Although the implications political ecology brings to the surface are very urgent and relevant, toward the development of necessary development and conservation policy, issues which are at the heart of present political, economic, cultural and social debate, its inherent complexities provide problematic understanding and expansion as to whether although in terms of its importance and theoretical distinction, the approach has become more grounded and come of age within academic discussion. On the wider, more global stage its concepts of development and conservation theory, although poignant, fail to provide a consistence material solution to aid positive outcomes for conservation development. As argued by Robbins (2004) political ecology is too focused on the broadly defined ‘underdeveloped world’ and posits the environment as a finite source of basic unchanging and essential elements, which set absolute limits for human action. However intuitive, this assumption has proven historically false and conceptually flawed.
When considering the implications of political ecology as a critical approach to human-environmental relations, although it is important to consider the approach as a construction of meaning and justification for social and cultural implications on a multilayered scaled, the approach consequentially leads to complexities and problematic understanding. These inconsistencies begin with the problem of a definition that can be transformed to fit different meanings, inevitably creating obstacle to development and environmental justice. The inability to connect with the wider world due to the diversity of complex notions of theory, devalue the benefit of the connectedness to other disciplines as the pool of thought is limited to a few. Although keen to move toward grounded engagement with the production of integrated social and environmental knowledge toward consistent policy (as seen through the work of Blaikie) ‘the dependency on single stories (in local level research analysis) reduces the likelihood of influencing many bodies (Bebbington, 2003; Walker, 2004). Although the emphasis on cultural value is present in research, scaling up solutions from snap shots of research data can see many issues lost or lessened. Despite trying to diversify land based initiatives e.g. through donor site programmes, changes have seen movement away from policy based initiatives.
The reproduction of knowledge as power, the allocation of privileged theory and the reproduction of poverty and inequality still remains challenging, as argued by Robbins (2004) who states the assertion that superior environmental knowledge originates in the global north for transfer to the global south is problematic due to the reproduction of colonial knowledge and discounting of indigenous knowledge and participation of local communities. Also within this framework of ‘knowledge as power’ is the production of ‘wild’ landscapes working towards conservation initiatives under the initiative of nature as a commodity, which introduces new levels of ambiguity and problematic methodological within the field of development studies and political ecology practices. As cited by Marx, ‘even society as a whole, a nation, or all existing societies put together, are not owners of the Earth. They are merely its occupants, its users; and like good caretakers, they must hand it down improved to subsequent generations’ (Peet and Watts, 2004). Although, in many instances the commodification of natural resources e.g. the introduction of private parks has created conservation zones, the ethics and highly problematic issues attached to this type of land acquirement has produced environmental conflict. Commodification of land and nature are arguably an expansion of the colonial state, which see the development of an argument where people are removed by state intervention [inherently linked to political ecology (Peet and Watts, 2004)] leaving land to be managed by external structures and nature to be socially constructed causing problems for indigenous groups. Although political ecology approaches are trying to provide a mode of explanation towards engaging nature and political dimensions between human environment relations, they very rarely accomplish a distinctive and workable solution.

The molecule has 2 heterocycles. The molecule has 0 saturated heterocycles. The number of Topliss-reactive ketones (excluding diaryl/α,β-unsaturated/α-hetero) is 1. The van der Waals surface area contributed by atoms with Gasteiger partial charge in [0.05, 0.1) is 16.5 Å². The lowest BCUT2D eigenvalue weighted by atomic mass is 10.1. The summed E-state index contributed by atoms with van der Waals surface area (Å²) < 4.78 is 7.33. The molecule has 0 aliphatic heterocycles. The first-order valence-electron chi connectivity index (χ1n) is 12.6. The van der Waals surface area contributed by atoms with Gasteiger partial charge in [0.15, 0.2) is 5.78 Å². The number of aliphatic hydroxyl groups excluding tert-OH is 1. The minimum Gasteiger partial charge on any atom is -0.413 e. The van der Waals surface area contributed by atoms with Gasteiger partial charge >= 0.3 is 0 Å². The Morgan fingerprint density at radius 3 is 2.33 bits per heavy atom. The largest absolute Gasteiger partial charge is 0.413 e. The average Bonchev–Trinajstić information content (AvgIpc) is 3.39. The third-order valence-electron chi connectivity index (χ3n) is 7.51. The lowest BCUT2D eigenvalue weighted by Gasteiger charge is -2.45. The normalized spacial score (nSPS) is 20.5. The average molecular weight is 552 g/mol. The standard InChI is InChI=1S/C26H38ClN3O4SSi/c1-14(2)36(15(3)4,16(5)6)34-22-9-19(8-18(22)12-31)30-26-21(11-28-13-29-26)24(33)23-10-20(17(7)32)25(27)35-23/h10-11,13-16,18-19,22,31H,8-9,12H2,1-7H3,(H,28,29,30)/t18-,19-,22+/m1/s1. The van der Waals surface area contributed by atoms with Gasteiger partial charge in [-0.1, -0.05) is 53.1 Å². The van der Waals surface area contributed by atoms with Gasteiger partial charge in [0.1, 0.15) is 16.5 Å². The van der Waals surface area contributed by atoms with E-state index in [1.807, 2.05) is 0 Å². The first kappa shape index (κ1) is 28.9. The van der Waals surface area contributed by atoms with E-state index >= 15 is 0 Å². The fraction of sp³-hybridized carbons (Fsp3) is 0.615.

In conclusion, although the body of knowledge that political ecology produces is highly relevant in modern perceptions towards the urgency of resource dilemmas, the seclusion of the theoretical approach which is confined to non-material based responses to environmental conservation is highly problematic. Although it is argued political ecology has come of age, in definition, the unity of the approach with wider debate still remains marginal to the broader field of development. Blaikie (2008) argues the importance of stabilising political ecology through a more aggressive institutionalization at college and university level. This could be argued as contradictory considering the need and importance of transition to a more decentralised applications of knowledge, through the further inclusion of indigenous knowledge systems and the compromise of researchers and theorists to accommodate the needs of local individuals in order to not displace the values and priorities of communities on the ground considering the need to further institutionalise theory as stated by Blaikie to make political ecology ‘work’. Therefore, it could then be stated that unlike the rediscovery of geography (Muldavin, 2008), political ecology still has many complexities to consider and overcome in order to promote positive impacts towards future environmental development that would result in greater representativeness of the approach in the global arena.